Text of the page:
Have we overlooked vitamin D intake?

Vetagro Journal Club, #3

It is a fact. We are in a pandemic. And while we are facing extra-ordinary times and challenges one subtle question is slowly emerging: is vitamin D deficiency a pandemic within a pandemic?

Vitamin D (vitD) is a fat-soluble steroid essential for animals. It is produced in the skin by direct contact with sunlight and can also be ingested with animal-based food. VitD is essential for healthy bones but its benefits seem to go way beyond that.

Vitamin D sufficiency is defined as serum 25(OH) vitamin D (the major circulating form of vitD) level equal to or greater than 30 ng/mL measured at the end of the winter season. Insufficiency is defined as levels ranging between 20-29 ng/mL and deficiency with levels below 20 ng/mL. 

Recent estimates report vitamin D deficiency as a major healthcare problem involving almost 1 billion people globally with the highest prevalence in Europe, included the “sunny countries”. Paradoxically, Northern European countries, which one would expect to be more deficient because of the scarcity of sunlight, have much better VitD status probably due to higher consumption of fish-derived products and fortified foods compared to Mediterranean countries.

But why is vitD so important? While VitD deficiency involvement in the pathogenesis of osteoporosis doesn’t come as a surprise, little is communicated about the association between VitD and other biological functions such as those connected to the immune system. There is in fact growing scientific evidence that vitD deficiency can increase the severity of infectious diseases, especially respiratory tract infections.

Vitamin D is in fact a key player in the development of the immune innate and acquired response following bacterial and viral infections. More specifically, it is involved in the process of regulation and differentiation of monocytes into macrophages or dendritic cells, which are both considered as “first responders” during infection and they both contribute to the mechanism of pathogen elimination.
Evidence about the role of vitD in the development of mature monocytes and macrophages is supported by the presence of vitD receptors on these cells’ surface. Human B cells and T cells alike do express vitD receptors as well. Moreover, vitD is presumed to have a role in promoting a regulatory response of inflammation via inhibition of interleukin 12 synthesis. Other mechanisms of action might instead involve the production of antimicrobial peptides (AMP) via promotion of the AMP gene by vitD via vitD receptor. All of these mechanisms would suggest a role for vitD in the host defense against both bacterial and viral infections.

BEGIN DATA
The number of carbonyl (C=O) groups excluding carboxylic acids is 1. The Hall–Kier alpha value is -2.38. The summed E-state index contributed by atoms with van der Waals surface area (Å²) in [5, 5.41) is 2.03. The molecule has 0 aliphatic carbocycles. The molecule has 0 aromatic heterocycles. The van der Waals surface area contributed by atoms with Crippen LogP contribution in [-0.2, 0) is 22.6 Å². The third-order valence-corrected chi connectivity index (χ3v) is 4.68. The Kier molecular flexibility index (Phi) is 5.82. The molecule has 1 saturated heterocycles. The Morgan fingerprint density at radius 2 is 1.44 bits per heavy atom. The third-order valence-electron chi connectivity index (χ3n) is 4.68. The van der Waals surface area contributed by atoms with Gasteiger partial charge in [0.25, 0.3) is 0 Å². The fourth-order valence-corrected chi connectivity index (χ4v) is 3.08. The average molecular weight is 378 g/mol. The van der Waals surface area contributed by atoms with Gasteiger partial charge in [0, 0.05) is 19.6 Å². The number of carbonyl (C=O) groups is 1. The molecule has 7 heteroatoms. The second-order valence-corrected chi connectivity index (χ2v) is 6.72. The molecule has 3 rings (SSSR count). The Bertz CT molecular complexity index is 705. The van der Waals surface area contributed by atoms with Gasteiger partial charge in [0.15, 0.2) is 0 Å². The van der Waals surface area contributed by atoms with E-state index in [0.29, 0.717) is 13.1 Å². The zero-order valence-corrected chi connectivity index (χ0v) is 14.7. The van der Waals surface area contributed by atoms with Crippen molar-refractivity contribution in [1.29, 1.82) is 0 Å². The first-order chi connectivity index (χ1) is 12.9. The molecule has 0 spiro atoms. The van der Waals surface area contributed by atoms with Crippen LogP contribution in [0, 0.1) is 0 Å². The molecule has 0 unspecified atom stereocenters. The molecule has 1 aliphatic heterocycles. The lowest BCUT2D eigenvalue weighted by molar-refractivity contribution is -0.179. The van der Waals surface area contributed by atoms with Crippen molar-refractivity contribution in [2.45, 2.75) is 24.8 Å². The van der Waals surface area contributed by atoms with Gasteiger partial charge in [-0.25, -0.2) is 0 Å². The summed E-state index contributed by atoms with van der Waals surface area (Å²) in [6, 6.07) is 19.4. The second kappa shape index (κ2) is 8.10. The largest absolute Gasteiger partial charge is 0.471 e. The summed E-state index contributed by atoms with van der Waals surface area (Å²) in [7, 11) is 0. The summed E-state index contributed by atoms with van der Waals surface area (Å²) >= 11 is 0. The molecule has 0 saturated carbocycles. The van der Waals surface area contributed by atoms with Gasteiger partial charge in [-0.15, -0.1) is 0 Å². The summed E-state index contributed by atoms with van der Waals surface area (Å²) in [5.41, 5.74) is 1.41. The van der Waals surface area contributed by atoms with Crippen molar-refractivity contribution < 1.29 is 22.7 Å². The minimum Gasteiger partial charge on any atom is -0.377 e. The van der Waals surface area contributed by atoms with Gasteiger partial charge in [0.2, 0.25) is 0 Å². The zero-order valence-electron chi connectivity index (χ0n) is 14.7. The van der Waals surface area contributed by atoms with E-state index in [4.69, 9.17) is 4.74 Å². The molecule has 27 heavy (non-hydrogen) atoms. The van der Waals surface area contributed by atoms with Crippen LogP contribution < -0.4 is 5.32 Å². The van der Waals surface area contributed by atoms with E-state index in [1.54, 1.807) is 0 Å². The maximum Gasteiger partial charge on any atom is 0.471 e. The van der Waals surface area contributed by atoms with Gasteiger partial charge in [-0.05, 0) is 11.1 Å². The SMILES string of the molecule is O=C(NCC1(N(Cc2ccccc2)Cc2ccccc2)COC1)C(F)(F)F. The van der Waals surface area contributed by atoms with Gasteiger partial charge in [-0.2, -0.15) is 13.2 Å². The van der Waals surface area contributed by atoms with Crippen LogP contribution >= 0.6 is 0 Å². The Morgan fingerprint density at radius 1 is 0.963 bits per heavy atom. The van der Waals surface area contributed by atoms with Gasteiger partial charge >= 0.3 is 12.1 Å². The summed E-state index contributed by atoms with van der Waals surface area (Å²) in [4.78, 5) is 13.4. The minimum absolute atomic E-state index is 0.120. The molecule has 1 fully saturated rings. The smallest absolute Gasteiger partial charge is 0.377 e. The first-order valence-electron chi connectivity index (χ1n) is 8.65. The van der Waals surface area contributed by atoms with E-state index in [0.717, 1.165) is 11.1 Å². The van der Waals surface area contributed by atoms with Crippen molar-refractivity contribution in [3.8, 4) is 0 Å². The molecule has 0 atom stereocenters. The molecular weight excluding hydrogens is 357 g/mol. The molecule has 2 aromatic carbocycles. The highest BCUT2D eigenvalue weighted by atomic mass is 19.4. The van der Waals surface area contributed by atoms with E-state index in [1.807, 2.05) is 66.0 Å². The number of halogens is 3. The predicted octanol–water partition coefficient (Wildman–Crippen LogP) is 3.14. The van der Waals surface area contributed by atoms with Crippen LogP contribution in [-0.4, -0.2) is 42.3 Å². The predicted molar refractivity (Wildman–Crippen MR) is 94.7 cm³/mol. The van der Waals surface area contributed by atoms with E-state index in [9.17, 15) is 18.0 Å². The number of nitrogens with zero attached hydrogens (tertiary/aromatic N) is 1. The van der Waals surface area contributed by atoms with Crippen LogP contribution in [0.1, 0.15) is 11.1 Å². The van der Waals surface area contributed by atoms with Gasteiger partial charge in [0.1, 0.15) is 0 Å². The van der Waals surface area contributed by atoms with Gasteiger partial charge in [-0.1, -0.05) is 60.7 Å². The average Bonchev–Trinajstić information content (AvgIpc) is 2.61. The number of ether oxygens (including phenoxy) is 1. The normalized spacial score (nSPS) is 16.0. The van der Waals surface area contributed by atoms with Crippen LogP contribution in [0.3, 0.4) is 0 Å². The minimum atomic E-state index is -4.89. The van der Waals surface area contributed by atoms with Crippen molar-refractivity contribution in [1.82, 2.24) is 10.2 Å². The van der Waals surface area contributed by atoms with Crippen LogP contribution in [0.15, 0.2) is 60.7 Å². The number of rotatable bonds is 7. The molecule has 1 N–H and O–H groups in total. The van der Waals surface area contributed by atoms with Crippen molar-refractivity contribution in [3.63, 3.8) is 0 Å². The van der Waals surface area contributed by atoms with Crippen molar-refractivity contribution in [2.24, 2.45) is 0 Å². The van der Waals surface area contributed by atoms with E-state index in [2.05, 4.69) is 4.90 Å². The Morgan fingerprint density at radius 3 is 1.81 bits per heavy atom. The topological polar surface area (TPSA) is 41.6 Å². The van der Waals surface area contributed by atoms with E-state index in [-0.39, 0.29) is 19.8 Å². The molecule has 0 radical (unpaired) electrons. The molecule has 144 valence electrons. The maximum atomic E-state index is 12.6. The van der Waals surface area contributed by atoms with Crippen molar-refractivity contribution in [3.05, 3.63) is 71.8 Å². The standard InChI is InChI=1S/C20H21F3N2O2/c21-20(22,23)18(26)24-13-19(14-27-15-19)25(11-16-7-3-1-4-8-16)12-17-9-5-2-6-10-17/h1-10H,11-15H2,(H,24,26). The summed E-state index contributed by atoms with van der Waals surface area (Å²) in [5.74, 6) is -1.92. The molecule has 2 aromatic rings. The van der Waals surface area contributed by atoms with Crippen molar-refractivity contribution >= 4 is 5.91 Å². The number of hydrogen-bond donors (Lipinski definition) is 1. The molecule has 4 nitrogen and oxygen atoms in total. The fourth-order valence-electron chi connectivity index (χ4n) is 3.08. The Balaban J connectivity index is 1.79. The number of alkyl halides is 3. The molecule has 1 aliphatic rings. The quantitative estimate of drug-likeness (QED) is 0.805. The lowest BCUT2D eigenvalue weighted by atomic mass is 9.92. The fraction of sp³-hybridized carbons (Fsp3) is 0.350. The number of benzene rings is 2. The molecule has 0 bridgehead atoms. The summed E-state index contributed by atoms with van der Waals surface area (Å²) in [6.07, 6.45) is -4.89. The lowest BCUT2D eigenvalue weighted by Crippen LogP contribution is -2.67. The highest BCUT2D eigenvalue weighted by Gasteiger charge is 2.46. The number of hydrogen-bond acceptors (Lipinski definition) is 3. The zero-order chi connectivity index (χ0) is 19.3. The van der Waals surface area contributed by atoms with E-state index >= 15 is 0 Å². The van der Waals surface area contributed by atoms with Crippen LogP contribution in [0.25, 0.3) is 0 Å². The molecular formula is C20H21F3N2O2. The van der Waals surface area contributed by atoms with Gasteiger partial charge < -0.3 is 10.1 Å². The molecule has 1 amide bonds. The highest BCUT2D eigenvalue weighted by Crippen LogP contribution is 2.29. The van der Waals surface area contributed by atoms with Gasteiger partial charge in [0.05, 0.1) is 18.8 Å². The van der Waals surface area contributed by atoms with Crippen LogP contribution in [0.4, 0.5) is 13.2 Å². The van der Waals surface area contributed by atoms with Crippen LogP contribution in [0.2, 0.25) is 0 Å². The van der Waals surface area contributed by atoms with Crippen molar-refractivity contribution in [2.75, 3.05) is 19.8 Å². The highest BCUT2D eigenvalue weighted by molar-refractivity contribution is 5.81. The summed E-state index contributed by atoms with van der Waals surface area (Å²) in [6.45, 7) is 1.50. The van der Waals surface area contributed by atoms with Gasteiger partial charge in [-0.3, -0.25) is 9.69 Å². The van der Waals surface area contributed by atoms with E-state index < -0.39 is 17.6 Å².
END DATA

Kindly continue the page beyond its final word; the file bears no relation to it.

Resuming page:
The National Health Institute recommends daily intake vitD supplement during the fall/winter season and is strongly recommending to do so especially this year due to the pandemic and the stay at home/lockdown policies currently in place. While there isn’t still enough evidence and observational studies to claim an increased severity of COVID-19 in vitD deficient subjects, high dose vitD supplementation for the groups at risk is necessary to maintain optimal serum 25 (OH) vitD levels in the range of 40-60 ng/mL.

Food for our thoughts: despite in the moment we are writing this article there is not a general consensus on the presumed efficacy of vitD in preventing acute symptoms of respiratory infections, the number of scientific records connecting vitD and COVID-19 is growing at a fast pace, and there is absolute evidence of vitD worldwide deficiency as well as of the role of vitD itself as a player in the development of the immune response. While we wait for the Science to take its course, clinicians and caretakers should evaluate the risk/benefits of vitamin D intake from supplements in deficient people, as vitD supplementation might be carrying more benefits than risks if taken under medical supervision. 

Vitamin D and Infectious Diseases: Simple Bystander or contributing factor? Click here

Does vitamin D deficiency increase the severity of COVID-19? Click here

Vitamin D and COVID-19: It is time to act Click here

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